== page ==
There are many debates going on about the best way to implement the smart factory. One thing the experts agree on, however: the flexible solution of tomorrow requires transparency. Operators must be able to check its status at all times and down to the smallest detail. Without this real-time status information, electronics manufacturers (or the smart autonomous planning systems of the future) will be unable to make the necessary adjustments when things like quantities and/or deadlines change.
This brings us to a critical problem: SMT lines consist of a multitude of machines from different manufacturers. To this day, they form standalone solution cells with almost no data interchange. And the existing integration and data interchange standards are ancient. For example, do you know a factory that is comfortable with SMEMA and others of its like?
While many equipment makers advertise their own solutions and their ability to transfer data between machines and software tools, hard and fast modern standards developed by organizations like the IPC are not only still missing, they are also a long time coming. The standardization procedures are extremely slow and are frequently steamrolled by technological developments and requirements. They are also being slowed down by the special interests of companies and experts. In short, the industry has not yet learned its lesson with regard to the importance of interfaces.
As long as no standards exists, any electronics manufacturer who wants to network his production generally has to do it on his own at considerable expense. A chart based on a recently published Gartner study confirms this:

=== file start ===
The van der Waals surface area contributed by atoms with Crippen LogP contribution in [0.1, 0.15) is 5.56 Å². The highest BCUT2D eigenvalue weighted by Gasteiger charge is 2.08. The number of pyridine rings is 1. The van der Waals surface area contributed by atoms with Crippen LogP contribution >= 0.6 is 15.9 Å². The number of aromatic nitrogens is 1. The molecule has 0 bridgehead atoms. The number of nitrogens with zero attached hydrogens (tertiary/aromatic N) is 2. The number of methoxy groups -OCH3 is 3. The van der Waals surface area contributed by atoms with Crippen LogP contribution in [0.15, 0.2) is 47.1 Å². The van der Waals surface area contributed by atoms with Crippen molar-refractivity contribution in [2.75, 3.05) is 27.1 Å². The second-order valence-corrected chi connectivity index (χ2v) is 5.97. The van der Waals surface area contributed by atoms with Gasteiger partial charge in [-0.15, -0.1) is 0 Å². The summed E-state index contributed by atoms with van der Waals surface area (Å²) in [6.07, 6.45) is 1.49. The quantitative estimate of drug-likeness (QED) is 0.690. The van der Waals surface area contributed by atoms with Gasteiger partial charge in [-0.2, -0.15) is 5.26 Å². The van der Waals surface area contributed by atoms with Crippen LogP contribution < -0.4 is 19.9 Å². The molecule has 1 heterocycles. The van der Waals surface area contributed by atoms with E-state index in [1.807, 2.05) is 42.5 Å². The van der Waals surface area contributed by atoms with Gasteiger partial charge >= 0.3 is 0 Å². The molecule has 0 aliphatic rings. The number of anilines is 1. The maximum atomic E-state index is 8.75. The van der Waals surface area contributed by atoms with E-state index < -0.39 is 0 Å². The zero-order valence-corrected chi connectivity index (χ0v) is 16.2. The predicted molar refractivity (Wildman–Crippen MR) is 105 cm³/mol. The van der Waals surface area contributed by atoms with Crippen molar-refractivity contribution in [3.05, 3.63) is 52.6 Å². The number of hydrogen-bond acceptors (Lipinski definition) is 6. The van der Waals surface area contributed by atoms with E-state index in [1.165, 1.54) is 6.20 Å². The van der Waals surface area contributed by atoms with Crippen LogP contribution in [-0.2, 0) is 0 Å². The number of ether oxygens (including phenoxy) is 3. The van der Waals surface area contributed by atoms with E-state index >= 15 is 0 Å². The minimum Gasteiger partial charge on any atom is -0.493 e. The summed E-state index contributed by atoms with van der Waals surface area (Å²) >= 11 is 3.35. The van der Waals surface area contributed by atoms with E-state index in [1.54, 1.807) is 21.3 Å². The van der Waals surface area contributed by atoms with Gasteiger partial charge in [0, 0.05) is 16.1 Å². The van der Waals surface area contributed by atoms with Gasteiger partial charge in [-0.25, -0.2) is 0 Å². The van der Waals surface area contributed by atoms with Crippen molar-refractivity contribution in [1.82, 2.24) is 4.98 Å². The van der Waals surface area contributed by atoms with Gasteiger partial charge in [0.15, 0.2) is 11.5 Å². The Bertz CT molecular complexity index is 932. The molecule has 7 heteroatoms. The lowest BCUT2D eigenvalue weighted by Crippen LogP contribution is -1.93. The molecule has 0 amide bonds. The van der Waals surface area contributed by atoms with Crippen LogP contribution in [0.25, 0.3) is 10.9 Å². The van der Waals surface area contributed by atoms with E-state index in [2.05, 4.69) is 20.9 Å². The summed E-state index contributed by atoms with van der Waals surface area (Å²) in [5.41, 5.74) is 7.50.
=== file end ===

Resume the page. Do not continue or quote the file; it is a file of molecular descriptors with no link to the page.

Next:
(graphics published in CIO (german))
Although the smart machine market defined by Gartner comprises much more than smart automation solutions and expert systems, that data shows that electronics manufacturers cannot shoulder the integration process without outside help from specialists. Also interesting: according to Gartner, the implementation costs will be double the consulting expenses as early as in 2021.
No one knows what the future will look like, but most likely it will be a mix of various models.
This list of options does not claim to be complete, particularly since most projects will be some mix of these models. What’s important to keep in mind, however, is that the longer we wait with the standardization process (whether through classic committees or proprietary de-facto standards), the more expensive it will become for the electronics manufacturers. Equipment makers will suffer, too, at least indirectly, because the more expensive networking and integration become, the longer electronics producers will wait to invest in smart factory technology and the less money will be available for their machines and/or solutions. The industry should not take comfort in this, but see it as an obstacle to investment that must be overcome as quickly as possible.